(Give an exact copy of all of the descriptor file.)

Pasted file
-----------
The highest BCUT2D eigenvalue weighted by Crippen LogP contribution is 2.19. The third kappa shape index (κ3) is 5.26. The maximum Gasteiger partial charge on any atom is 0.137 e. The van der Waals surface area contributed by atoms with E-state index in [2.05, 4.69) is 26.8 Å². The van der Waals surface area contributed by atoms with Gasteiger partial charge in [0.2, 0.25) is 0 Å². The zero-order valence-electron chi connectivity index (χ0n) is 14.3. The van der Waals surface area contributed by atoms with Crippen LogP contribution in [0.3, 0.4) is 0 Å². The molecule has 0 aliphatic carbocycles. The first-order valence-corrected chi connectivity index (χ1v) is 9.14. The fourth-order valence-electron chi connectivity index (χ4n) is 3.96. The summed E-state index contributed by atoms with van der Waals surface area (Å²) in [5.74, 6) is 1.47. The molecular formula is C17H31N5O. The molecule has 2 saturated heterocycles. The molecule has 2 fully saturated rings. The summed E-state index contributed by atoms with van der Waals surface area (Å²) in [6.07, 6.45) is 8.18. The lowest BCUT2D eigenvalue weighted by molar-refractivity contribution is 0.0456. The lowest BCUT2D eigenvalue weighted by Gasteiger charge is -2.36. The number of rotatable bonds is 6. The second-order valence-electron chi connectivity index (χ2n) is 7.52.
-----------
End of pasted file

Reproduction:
The highest BCUT2D eigenvalue weighted by Crippen LogP contribution is 2.19. The third kappa shape index (κ3) is 5.26. The maximum Gasteiger partial charge on any atom is 0.137 e. The van der Waals surface area contributed by atoms with E-state index in [2.05, 4.69) is 26.8 Å². The van der Waals surface area contributed by atoms with Gasteiger partial charge in [0.2, 0.25) is 0 Å². The zero-order valence-electron chi connectivity index (χ0n) is 14.3. The van der Waals surface area contributed by atoms with Crippen LogP contribution in [0.3, 0.4) is 0 Å². The molecule has 0 aliphatic carbocycles. The first-order valence-corrected chi connectivity index (χ1v) is 9.14. The fourth-order valence-electron chi connectivity index (χ4n) is 3.96. The summed E-state index contributed by atoms with van der Waals surface area (Å²) in [5.74, 6) is 1.47. The molecular formula is C17H31N5O. The molecule has 2 saturated heterocycles. The molecule has 2 fully saturated rings. The summed E-state index contributed by atoms with van der Waals surface area (Å²) in [6.07, 6.45) is 8.18. The lowest BCUT2D eigenvalue weighted by molar-refractivity contribution is 0.0456. The lowest BCUT2D eigenvalue weighted by Gasteiger charge is -2.36. The number of rotatable bonds is 6. The second-order valence-electron chi connectivity index (χ2n) is 7.52.